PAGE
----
In the end France won the game by just 6 points more than we had done the previous week. They produced some magical moments that Ireland couldn’t, but on the flip side Ireland dominated the encounter in Dublin in a way that France couldn’t in Paris. That defensive effort from New Zealand in the first 40 in Dublin, on top of all that had gone before, was probably worth a few points to France so I don’t think there was much between the 2 results at all. The 40-25 score isn’t at all far removed from the 29-20.


    Ireland vs Argentina

    Unlike New Zealand, Argentina had 4 weeks off after the Rugby Championship. However, also unlike New Zealand, they effectively had to play the same team 3 weeks running against France, Italy and Ireland. And in that France game they had a massively physical encounter, albeit one where they had to make over 100 tackles less than New Zealand in Dublin. New Zealand were able to rotate over the course of their tour and few, if any, of their players had to play 3 in a row. But playing 3 in a row after a month off shouldn’t be that much of a challenge for a Tier 1 side.

    Yet the difference in results were still incredibly stark. In Paris it was effectively a 1 score game for 65 minutes, with France putting a bit more daylight between the sides in the last 15 or so. In Dublin, despite late disruptions and a shaky start, Ireland had pulled clear after 25 minutes and went on to record Argentina’s biggest defeat since South Africa in 2013. The 29-20 victory for France in Paris is, like the Scottish victory vs Japan, very far removed our 53-7 win over the same opposition.



    In the 3 games most comparable to Irelands, Ireland beat 2 of the opponents in ways that Scotland (in the case of Japan) and France (in the case of Argentina) simply never came close to matching. In the other game, Ireland beat New Zealand by a slightly smaller margin than France and in quite a different way to how France did it. In the first 2 games Ireland absolutely controlled the 80 minutes in full. In the third, after that shaky start, they went on to do the same against Argentina. Nobody else was able to bottle up any of these teams in November in the same way that Ireland did to all of these teams. Whereas Irelands 29-20 victory was very similar to France’s 40-25 victory, the Scottish and French 29-20 victories were a long way off Irelands 60-5 and 53-7 wins.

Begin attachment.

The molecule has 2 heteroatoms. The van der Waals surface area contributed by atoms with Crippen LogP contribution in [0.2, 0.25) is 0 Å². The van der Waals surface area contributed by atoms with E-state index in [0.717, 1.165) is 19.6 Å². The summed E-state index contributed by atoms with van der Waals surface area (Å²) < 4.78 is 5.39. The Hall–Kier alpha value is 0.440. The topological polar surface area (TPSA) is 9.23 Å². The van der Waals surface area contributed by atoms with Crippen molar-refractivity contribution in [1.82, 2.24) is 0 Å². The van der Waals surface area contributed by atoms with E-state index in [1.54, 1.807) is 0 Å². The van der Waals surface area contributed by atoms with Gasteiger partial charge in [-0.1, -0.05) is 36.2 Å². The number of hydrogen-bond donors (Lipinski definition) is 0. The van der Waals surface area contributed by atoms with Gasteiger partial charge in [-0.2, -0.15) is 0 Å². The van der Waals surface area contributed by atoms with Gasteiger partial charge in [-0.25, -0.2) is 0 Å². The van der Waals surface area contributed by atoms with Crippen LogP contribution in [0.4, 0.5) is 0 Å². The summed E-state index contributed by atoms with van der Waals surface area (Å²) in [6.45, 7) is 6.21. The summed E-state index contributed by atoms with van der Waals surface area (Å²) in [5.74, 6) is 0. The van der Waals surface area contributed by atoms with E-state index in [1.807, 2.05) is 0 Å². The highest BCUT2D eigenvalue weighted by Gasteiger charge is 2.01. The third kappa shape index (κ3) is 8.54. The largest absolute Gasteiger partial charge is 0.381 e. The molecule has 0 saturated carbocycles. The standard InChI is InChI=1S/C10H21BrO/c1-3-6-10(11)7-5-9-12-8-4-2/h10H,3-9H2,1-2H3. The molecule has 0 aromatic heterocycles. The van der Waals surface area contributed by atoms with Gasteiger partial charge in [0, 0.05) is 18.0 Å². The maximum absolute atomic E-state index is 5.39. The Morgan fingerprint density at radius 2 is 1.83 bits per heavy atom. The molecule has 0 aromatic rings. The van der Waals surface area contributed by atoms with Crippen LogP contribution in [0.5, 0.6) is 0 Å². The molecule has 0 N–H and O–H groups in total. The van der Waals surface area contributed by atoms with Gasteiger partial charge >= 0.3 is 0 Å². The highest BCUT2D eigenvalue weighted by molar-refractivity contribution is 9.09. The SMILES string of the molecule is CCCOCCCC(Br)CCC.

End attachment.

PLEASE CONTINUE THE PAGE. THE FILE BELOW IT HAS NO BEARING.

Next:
We’re not top dogs off the back of this and there is still plenty of work to be done. But regardless of how we compare to the Southern Hemisphere sides (which we just can’t tell right now) we are comparing very favourably to the Northern Hemisphere sides against SH opposition. How that will translate to the 6Ns is another matter. And how this clash of styles between Ireland and France will pan out in Paris is nothing short of fascinating.

    Last month I said I wanted 2 things in particular from this series. I wanted more forwards playing with ball in hand and I wanted more variety to our attacking game generally. I didn’t care too much about results. I got the 2 things I wanted and a clean sweep to boot. So now I want to see us push on from here. To be comfortable being favourites in games against big opposition. To know that we can beat anyone as long as we do our jobs right. To worry about ourselves more than the opposition. Like top teams do. We need to be aiming to be a consistently top team. If we can build that over the next 12-18 months then we’ll be in good shape coming into the RWC in 2023. Yes we still have some personnel and depth issues and things may not go exactly the way we want them to, but we seem to be going in the right direction so we need to continue doing so.


    Roll on February!



  • Registered Users Posts: 8,303 ✭✭✭Dubinusa

    Indeed! We played great! Hungry; fast, physical and ruthless.

    As you said, we still got work to do . The materials are there, just got to use them!

  • Registered Users Posts: 4,023 ✭✭✭Digifriendly

    Ireland as pointed out the most impressive of the teams in AIs. Now challenge is to take that into 6 Nations and next RWC.

  • Registered Users Posts: 2,098 ✭✭✭UAEguy2020

    It’s good that we have work to do, the RWC is 2 years away, the worst thing that can happen is be close to our best as things can go stale very quickly.